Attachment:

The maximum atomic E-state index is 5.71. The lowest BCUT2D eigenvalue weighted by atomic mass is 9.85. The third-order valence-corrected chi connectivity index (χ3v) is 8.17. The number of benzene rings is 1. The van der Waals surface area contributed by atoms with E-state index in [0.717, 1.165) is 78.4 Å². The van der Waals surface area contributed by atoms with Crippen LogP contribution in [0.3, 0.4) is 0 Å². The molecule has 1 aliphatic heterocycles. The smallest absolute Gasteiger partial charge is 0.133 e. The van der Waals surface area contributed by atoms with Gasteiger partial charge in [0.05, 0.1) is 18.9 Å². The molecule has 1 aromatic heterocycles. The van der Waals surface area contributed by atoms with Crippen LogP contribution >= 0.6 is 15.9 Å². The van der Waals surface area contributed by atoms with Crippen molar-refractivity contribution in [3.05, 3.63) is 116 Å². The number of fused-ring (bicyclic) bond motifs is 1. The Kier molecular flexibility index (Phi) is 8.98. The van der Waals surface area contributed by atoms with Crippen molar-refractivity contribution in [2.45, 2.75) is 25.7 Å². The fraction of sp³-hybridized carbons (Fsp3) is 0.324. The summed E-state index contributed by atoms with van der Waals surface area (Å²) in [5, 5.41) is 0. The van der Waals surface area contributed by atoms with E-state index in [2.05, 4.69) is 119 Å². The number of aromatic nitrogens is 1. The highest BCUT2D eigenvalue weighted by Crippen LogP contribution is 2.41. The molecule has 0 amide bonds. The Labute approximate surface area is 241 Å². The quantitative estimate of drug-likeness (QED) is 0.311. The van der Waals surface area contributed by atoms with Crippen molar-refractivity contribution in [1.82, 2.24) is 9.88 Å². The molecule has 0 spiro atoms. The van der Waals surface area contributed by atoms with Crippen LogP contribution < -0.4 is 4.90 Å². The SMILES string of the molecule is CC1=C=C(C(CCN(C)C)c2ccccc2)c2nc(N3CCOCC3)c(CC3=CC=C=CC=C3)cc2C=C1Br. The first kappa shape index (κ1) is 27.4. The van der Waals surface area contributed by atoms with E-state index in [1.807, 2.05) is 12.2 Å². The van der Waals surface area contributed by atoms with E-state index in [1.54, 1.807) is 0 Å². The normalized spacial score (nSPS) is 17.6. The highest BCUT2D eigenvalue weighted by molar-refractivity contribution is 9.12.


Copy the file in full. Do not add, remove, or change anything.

The maximum atomic E-state index is 5.71. The lowest BCUT2D eigenvalue weighted by atomic mass is 9.85. The third-order valence-corrected chi connectivity index (χ3v) is 8.17. The number of benzene rings is 1. The van der Waals surface area contributed by atoms with E-state index in [0.717, 1.165) is 78.4 Å². The van der Waals surface area contributed by atoms with Crippen LogP contribution in [0.3, 0.4) is 0 Å². The molecule has 1 aliphatic heterocycles. The smallest absolute Gasteiger partial charge is 0.133 e. The van der Waals surface area contributed by atoms with Gasteiger partial charge in [0.05, 0.1) is 18.9 Å². The molecule has 1 aromatic heterocycles. The van der Waals surface area contributed by atoms with Crippen LogP contribution >= 0.6 is 15.9 Å². The van der Waals surface area contributed by atoms with Crippen molar-refractivity contribution in [3.05, 3.63) is 116 Å². The number of fused-ring (bicyclic) bond motifs is 1. The Kier molecular flexibility index (Phi) is 8.98. The van der Waals surface area contributed by atoms with Crippen molar-refractivity contribution in [2.45, 2.75) is 25.7 Å². The fraction of sp³-hybridized carbons (Fsp3) is 0.324. The summed E-state index contributed by atoms with van der Waals surface area (Å²) in [5, 5.41) is 0. The van der Waals surface area contributed by atoms with E-state index in [2.05, 4.69) is 119 Å². The number of aromatic nitrogens is 1. The highest BCUT2D eigenvalue weighted by Crippen LogP contribution is 2.41. The molecule has 0 amide bonds. The Labute approximate surface area is 241 Å². The quantitative estimate of drug-likeness (QED) is 0.311. The van der Waals surface area contributed by atoms with Crippen molar-refractivity contribution in [1.82, 2.24) is 9.88 Å². The molecule has 0 spiro atoms. The van der Waals surface area contributed by atoms with Crippen LogP contribution < -0.4 is 4.90 Å². The SMILES string of the molecule is CC1=C=C(C(CCN(C)C)c2ccccc2)c2nc(N3CCOCC3)c(CC3=CC=C=CC=C3)cc2C=C1Br. The first kappa shape index (κ1) is 27.4. The van der Waals surface area contributed by atoms with E-state index in [1.807, 2.05) is 12.2 Å². The van der Waals surface area contributed by atoms with E-state index in [1.54, 1.807) is 0 Å². The normalized spacial score (nSPS) is 17.6. The highest BCUT2D eigenvalue weighted by molar-refractivity contribution is 9.12.